Is Red Meat the New Cigarette?

We all know that a few slices of free-range turkey breast are healthier than a juicy flame-grilled burger. But we tend to minimize red meat’s risks in our head, because, as Vincent Vega notes, “Bacon tastes gooood. Pork chops taste gooood.”

But the LA Times has set out to harsh our mellow with an article that rounds up the hazards of eating red meat. Sure, everyone knows about red meat and cardiovascular disease, but did you know it’s implicated in breast cancer, colorectal cancer, Type 2 diabetes, and even Alzheimer’s? Well, now you do. Enjoy that steak!

Still, there are scientists who are working toward beef that is safer to eat. Like smokeless cigarettes and near beer, red meat that doesn’t lead to unconscionably high hospital bills may eventually be within our grasp. Selective breeding and grass-feeding seem to raise the ratio of Omega-3 to Omega-6 fatty acids in beef, lessening the risk of heart disease.

There are steps you can take as well. If you don’t burn the shit out of your burgers or steaks over charcoal, you can avoid some of the nastier cancer-causing compounds that form when you expose red meat to high cooking temperatures. Choosing fresh meat over cured can keep you safer as well. And, of course, the LA Times article trumpets eating red meat in moderation as a compromise between pure vegetarianism and an all-bacon diet.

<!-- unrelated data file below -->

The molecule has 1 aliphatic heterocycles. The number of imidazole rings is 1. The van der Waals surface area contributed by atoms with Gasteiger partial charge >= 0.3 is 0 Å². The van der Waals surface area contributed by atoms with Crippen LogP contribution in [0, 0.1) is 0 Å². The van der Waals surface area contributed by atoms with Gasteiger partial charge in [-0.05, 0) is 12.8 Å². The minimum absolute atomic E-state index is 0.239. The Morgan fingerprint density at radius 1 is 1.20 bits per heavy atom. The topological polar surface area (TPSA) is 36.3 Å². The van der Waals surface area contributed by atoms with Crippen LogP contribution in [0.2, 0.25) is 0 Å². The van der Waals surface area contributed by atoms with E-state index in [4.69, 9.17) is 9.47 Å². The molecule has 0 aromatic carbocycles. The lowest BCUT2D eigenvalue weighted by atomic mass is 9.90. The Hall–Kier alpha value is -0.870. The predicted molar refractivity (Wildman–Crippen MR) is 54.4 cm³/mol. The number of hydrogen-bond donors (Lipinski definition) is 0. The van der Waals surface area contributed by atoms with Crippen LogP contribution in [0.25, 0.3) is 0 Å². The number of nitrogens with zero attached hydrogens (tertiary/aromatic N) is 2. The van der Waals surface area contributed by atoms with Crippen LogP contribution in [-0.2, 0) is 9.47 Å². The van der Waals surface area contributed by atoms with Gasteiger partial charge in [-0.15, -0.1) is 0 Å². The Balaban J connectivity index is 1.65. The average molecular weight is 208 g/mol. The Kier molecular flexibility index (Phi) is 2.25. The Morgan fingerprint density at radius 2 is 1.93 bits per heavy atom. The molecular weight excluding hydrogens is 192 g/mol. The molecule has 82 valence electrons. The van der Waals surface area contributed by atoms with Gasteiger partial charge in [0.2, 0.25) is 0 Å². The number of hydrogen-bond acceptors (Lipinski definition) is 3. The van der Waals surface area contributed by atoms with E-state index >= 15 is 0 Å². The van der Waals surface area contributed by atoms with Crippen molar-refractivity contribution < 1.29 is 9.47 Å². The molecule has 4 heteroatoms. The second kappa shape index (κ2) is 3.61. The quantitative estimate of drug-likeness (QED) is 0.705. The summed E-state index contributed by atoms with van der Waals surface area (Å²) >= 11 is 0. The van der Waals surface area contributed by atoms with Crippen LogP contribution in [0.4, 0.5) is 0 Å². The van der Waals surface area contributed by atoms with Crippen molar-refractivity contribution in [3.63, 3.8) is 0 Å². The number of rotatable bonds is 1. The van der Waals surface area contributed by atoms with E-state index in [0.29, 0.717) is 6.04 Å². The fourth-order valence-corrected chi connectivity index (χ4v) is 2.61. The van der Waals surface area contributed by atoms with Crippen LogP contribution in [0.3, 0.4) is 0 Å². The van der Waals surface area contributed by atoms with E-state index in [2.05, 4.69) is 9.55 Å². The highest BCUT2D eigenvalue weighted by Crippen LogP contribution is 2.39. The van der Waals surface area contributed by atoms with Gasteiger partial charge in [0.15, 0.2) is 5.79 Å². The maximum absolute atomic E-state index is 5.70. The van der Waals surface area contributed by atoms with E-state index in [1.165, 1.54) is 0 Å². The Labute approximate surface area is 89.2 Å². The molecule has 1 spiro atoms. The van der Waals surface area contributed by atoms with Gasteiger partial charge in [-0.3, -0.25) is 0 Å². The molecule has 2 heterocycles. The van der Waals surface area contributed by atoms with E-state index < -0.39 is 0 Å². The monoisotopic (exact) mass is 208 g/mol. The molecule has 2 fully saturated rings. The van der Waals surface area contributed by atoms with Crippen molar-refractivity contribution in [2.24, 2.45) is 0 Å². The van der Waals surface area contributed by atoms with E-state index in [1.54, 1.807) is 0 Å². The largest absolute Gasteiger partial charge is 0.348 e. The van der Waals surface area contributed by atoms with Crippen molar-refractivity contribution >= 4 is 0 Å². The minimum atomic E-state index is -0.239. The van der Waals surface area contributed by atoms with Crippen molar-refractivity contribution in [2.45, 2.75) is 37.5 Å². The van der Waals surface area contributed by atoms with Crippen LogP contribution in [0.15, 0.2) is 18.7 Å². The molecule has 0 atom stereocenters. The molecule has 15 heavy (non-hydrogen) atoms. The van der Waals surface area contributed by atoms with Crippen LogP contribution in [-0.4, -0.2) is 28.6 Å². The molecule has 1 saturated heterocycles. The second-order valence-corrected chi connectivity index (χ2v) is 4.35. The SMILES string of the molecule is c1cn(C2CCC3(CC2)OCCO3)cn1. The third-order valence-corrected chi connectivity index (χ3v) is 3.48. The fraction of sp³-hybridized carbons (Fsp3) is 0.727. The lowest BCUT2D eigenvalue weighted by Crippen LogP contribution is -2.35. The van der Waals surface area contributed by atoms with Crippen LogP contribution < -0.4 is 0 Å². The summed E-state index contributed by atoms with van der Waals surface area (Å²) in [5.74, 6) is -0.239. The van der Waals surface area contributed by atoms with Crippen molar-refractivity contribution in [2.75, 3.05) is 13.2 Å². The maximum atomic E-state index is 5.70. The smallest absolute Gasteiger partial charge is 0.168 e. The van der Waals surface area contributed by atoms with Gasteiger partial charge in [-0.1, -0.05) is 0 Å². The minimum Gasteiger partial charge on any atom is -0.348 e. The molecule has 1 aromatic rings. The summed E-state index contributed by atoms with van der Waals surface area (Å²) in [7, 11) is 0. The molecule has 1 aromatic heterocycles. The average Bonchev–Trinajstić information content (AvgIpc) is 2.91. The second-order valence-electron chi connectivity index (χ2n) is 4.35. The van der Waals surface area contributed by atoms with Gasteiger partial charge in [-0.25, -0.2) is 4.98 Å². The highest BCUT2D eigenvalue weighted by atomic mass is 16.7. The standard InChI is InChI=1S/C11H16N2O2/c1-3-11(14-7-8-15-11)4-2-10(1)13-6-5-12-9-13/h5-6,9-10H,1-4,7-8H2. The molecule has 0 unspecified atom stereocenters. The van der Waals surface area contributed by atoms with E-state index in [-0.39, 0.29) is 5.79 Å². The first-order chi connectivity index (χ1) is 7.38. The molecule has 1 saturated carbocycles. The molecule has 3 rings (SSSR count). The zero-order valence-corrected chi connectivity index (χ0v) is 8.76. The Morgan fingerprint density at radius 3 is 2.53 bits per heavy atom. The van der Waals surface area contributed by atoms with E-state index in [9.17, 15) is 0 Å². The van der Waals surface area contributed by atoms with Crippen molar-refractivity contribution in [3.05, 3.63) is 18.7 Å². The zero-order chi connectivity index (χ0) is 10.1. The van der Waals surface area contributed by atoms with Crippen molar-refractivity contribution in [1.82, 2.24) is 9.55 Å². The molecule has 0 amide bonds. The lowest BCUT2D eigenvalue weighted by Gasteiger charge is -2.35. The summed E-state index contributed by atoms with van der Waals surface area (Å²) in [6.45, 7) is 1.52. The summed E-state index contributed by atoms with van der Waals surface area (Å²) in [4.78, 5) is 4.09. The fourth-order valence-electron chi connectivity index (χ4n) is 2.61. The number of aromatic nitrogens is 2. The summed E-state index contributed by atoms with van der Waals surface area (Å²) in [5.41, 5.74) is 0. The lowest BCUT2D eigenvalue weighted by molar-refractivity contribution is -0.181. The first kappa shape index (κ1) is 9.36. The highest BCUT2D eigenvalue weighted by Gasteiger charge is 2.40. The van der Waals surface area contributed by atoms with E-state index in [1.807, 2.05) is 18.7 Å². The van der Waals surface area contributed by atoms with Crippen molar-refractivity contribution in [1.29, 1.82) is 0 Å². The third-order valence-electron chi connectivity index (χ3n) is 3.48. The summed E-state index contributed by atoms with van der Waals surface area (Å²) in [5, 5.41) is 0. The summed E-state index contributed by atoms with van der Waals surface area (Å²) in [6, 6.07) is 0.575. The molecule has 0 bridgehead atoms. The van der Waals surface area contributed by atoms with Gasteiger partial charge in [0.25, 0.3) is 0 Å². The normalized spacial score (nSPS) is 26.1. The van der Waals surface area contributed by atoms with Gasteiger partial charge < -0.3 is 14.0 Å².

Still, the piece makes you wonder if this is the beginning of a tide of anti-red-meat ink. PETA notwithstanding, the zeitgeist of the last few years has been very meat-centric: Bacon blogs and books like The Shameless Carnivore: A Manifesto for Meat Lovers have had us craving the red stuff, consequences be damned. But with the ongoing financial crisis and a Democrat about to move into the White House, maybe the LA Times is telling us the moment is ripe to re-examine our meaty ways.

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